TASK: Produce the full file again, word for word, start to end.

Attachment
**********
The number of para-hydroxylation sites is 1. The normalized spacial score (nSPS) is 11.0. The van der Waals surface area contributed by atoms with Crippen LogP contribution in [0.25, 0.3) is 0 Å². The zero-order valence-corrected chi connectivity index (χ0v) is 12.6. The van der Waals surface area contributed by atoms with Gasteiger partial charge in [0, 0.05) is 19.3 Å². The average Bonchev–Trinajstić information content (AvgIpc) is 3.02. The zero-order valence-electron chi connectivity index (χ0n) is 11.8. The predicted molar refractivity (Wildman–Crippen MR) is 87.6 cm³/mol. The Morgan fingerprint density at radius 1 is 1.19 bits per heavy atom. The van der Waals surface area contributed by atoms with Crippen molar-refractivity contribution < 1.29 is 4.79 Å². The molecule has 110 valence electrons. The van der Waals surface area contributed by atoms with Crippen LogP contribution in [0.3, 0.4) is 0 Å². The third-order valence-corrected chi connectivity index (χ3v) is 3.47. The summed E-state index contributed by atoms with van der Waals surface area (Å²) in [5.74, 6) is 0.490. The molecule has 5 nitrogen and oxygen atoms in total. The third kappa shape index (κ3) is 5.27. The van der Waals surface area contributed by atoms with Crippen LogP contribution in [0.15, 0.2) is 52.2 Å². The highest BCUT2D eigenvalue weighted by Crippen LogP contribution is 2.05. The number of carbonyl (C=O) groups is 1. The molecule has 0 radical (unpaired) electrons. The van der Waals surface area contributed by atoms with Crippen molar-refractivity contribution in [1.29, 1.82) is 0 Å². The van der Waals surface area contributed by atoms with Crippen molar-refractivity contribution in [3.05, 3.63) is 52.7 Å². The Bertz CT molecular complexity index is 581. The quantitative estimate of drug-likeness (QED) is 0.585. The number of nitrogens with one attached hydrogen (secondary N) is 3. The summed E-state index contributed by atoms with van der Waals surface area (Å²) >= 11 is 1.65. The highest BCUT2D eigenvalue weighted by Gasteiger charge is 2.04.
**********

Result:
The number of para-hydroxylation sites is 1. The normalized spacial score (nSPS) is 11.0. The van der Waals surface area contributed by atoms with Crippen LogP contribution in [0.25, 0.3) is 0 Å². The zero-order valence-corrected chi connectivity index (χ0v) is 12.6. The van der Waals surface area contributed by atoms with Gasteiger partial charge in [0, 0.05) is 19.3 Å². The average Bonchev–Trinajstić information content (AvgIpc) is 3.02. The zero-order valence-electron chi connectivity index (χ0n) is 11.8. The predicted molar refractivity (Wildman–Crippen MR) is 87.6 cm³/mol. The Morgan fingerprint density at radius 1 is 1.19 bits per heavy atom. The van der Waals surface area contributed by atoms with Crippen molar-refractivity contribution < 1.29 is 4.79 Å². The molecule has 110 valence electrons. The van der Waals surface area contributed by atoms with Crippen LogP contribution in [0.3, 0.4) is 0 Å². The third-order valence-corrected chi connectivity index (χ3v) is 3.47. The summed E-state index contributed by atoms with van der Waals surface area (Å²) in [5.74, 6) is 0.490. The molecule has 5 nitrogen and oxygen atoms in total. The third kappa shape index (κ3) is 5.27. The van der Waals surface area contributed by atoms with Crippen LogP contribution in [0.15, 0.2) is 52.2 Å². The highest BCUT2D eigenvalue weighted by Crippen LogP contribution is 2.05. The number of carbonyl (C=O) groups is 1. The molecule has 0 radical (unpaired) electrons. The van der Waals surface area contributed by atoms with Crippen molar-refractivity contribution in [1.29, 1.82) is 0 Å². The van der Waals surface area contributed by atoms with Crippen molar-refractivity contribution in [3.05, 3.63) is 52.7 Å². The Bertz CT molecular complexity index is 581. The quantitative estimate of drug-likeness (QED) is 0.585. The number of nitrogens with one attached hydrogen (secondary N) is 3. The summed E-state index contributed by atoms with van der Waals surface area (Å²) >= 11 is 1.65. The highest BCUT2D eigenvalue weighted by Gasteiger charge is 2.04.